Clark Ashton Smith was born on January 13 in 1893. He was one of the greatest fantasists of the Weird Tales era on indeed any era. Writing contemporaneously with Robert E. Howard and H. P. Lovecraft, Smith was considered one of the big three of what many consider to be the golden age of Weird Tales.
Unfortunately, he has not fared as well as those two in the years since he died. (Smith died in 1961, but he had stopped writing fiction years before.) He is still revered among fans of weird fiction, but he is not as well known among the general public. This is highly unfortunate.
There are probably several reasons contributing to this relative obscurity compared to his two contemporaries named above. For one thing, he never had any series characters, such as Howard did, with Conan being the most well known. Much of Lovecraft’s work was set in what has become known as the Cthulhu Mythos, uniting a variety of stories against a common background with common elements. Smith wrote multiple tales set in a number of story cycles, but for the most part these works shared a setting with no recurring characters and no mythos to link them.
Smith’s style is probably the biggest obstacle a modern reader needs to overcome. He started out as a poet, and with its lush prose, his work reflects that. Smith knew his way around a dictionary and wasn’t afraid to use it. While this might be off-putting and not in line with contemporary trends, I personally find it a good thing. While reading Smith might involve some mental work, and not something to be attempted at bedtime if you’re tired, I have always found reading Smith to be rewarding.
For my observance of Smith’s 125th birthday, I chose to read “The Dark Eidolon”. It’s set in the Zothique cycle of stories, in which there is a single continent on a dying planet. It bears certain resemblances to Jack Vance’s Dying Earth stories, although the Zothique stories were written years prior. “The Dark Eidolon” was first published in the January 1935 issue of Weird Tales. It’s been reprinted a number of times.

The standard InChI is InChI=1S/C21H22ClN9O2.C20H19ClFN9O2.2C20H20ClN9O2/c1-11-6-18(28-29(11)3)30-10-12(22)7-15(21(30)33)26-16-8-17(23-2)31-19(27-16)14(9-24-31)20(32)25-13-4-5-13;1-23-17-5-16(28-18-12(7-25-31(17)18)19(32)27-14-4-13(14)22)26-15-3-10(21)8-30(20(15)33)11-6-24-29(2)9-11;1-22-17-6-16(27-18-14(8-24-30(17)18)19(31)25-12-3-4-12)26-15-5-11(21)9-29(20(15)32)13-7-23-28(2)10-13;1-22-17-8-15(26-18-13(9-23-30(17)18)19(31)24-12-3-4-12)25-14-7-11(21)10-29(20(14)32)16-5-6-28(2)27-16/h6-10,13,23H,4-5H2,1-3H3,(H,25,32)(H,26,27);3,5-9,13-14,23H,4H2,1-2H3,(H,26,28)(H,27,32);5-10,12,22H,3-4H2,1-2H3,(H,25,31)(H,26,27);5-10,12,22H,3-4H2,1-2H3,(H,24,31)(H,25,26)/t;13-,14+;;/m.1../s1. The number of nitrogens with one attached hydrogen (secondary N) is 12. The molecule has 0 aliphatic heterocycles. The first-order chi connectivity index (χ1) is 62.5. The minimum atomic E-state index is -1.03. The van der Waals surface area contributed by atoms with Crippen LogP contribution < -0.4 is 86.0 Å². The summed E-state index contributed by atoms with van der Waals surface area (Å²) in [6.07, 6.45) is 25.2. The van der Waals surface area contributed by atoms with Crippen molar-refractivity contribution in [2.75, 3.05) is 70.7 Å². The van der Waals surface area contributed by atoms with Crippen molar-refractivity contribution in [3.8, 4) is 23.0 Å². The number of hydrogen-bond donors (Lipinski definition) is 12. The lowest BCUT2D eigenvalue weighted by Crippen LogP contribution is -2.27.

In this one a young beggar sees Prince Zorulla riding by and asks for alms. Zorulla’s response is to trample the boy, who nearly dies from his wounds. He manages to crawl to his hovel, where he recovers. In time he eventually leaves the city for a nearby desert kingdom.
The beggar comes upon an oasis where a hermit sorcerer lives. The boy becomes the apprentice to the sorcerer and upon his mentor’s death adopts the name Namirrha. He pledges himself to the god of the seven hells. It’s not long before he has a reputation as an evil sorcerer. In fact he’s renowned and feared for his evil in a kingdom of evil. Zorulla has become king, most definitely of the evil variety, and even he fears the name of Namirrha.
After a night of debauchery, Zorulla wakes to find a palace has appeared next to his. Namirrha has taken up residence next door.
I’ll not spoil the ending; I’ll just say that Thasaidon, lord of the seven hells, considers both Namirrha and Zorulla his servants, although the latter serves unknowingly. He isn’t pleased with Namirrha’s plans for revenge. This displeasure, of course, creates complications.
This was a dark story, and it doesn’t have a happy ending. I hadn’t read this one before, but I totally enjoyed it. Zothique is not one of the story cycles I’ve read much of. It’s a place I’m going to return to. Even though Smith’s style is complex and full of words that may be unfamiliar to products of today’s educational system, “The Dark Eidolon” was quite readable. Smith is a writer I’m going to read more of.